Today’s post comes from Sonia Kahn in the National Archives History Office.
On August 11, 1934, the first civilian prisoners arrived at the new federal penitentiary, which would infamously become known as “The Rock.”
The high-security prison on Alcatraz Island, a short ferry ride from San Francisco, was meant to show the American public that the federal government was serious about fighting the swell in crime that the nation saw in the 1920s and 1930s.
U.S. Penitentiary Alcatraz continued to house criminals for nearly 30 years, before ultimately closing its doors in 1963.
The now notorious prison was designed to hold the most dangerous elements of the federal prison system, in particular prisoners who had shown violent behavior at other federal prisons or those who were likely to attempt escape.
One famous Alcatraz inmate Robert Stroud, the “Birdman of Alcatraz,” for example, had murdered a guard while serving time at another federal prison in Leavenworth, Kansas. His violent record consequently earned himself a spot at The Rock.
Though the prison was built to hold 336 inmates, it never reached capacity during its 29 years of operation.
Lives of Alcatraz residents were designed around a repetitive and tedious schedule that was meant to instill respect for rules and regulations.
Prisoners were guaranteed the essentials: food, shelter, clothing, and medical care. All other things—from being allowed family visits to supplies for painting—were privileges, earned or lost based on behavior.Inmates spent an average of five years on Alcatraz, learning to respect the rules, after which they would often be transferred out to another less intense federal prison to complete their sentence and await release.
Of the more than 1,500 men who served time on Alcatraz, 36 attempted to escape the cell house in 14 unique escape attempts. None of these escape attempts was ever officially declared a success. Thirty-one men were either caught and returned to the prison or died in the midst of their escape. The five remaining men were never captured, and their bodies were never found in San Francisco Bay, leaving them listed as “missing and presumed drowned.”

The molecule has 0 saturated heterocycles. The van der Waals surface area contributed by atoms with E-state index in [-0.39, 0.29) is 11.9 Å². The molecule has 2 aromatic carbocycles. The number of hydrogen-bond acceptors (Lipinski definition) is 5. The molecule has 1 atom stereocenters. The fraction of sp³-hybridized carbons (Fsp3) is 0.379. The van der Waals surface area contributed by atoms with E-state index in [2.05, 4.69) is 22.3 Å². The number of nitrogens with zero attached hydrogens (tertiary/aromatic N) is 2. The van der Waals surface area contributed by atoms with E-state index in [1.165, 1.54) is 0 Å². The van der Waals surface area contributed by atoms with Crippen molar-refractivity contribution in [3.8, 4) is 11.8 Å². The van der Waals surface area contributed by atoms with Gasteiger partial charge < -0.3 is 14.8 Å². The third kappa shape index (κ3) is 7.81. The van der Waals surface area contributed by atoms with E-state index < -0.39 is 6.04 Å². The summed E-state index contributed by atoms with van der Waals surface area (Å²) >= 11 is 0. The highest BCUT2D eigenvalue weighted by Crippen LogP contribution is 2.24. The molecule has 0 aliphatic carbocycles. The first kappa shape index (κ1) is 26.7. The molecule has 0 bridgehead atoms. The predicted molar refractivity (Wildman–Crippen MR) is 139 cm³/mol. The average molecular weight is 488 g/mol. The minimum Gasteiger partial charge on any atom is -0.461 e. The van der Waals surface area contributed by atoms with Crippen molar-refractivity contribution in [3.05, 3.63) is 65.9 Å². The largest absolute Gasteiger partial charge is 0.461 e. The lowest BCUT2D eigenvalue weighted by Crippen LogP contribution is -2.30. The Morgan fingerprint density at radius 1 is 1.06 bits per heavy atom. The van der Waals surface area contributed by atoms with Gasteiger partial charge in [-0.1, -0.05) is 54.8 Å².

Alcatraz Island is best known for the high-security prison and its residents of the mid-20th century, but the island’s history extends much further.
The name Alcatraz originated with Spanish naval lieutenant Juan Manuel de Ayala, who named the small island Isla de los Alcatraces, or Island of the Pelicans, during an exploration of San Francisco Bay in 1775. The Spanish eventually sold the island to the United States in 1849, after it became a citadel to protect San Francisco Bay.
By 1859, a permanent detachment of the United States Army was stationed on the island. Around the same time, the island began its legacy as a penitentiary, housing military prisoners. At the turn of the century, the Army demolished the fortress on the island and constructed a new military prison, built by the prisoners themselves. This new cell house held the notorious criminals Al Capone and Machine Gun Kelly.
What made Alcatraz Island such an ideal location as a secure and isolated high-security prison became the same reason given for its eventual closing.
The nature of a correctional facility stationed on an island meant that supplies needed to be brought in by boat, which contributed to incredibly high operating costs. The federal government eventually decided it was more cost-effective to build a new high-security institution than to invest the funds in restoring and maintaining Alcatraz. The prison was closed in March 1963.
Today, more than a million visitors come from all over the world each year to visit Alcatraz Island and to tour the old jailhouse. But nowadays, those who step off the ferry and onto The Rock do so voluntarily, so unlike the men who arrived there 82 years ago.
In 1972 Alcatraz Island and the abandoned prison that sits atop its banks came into the custody of the National Park Service, which cares for the island to this day. On August 25, 2016, the National Park Service celebrates its 100th anniversary, and the National Archives is commemorating the event by displaying the Organic Act of 1916, which founded the NPS. The document will be on display in the East Rotunda Gallery of the National Archives Building through August 31, 2016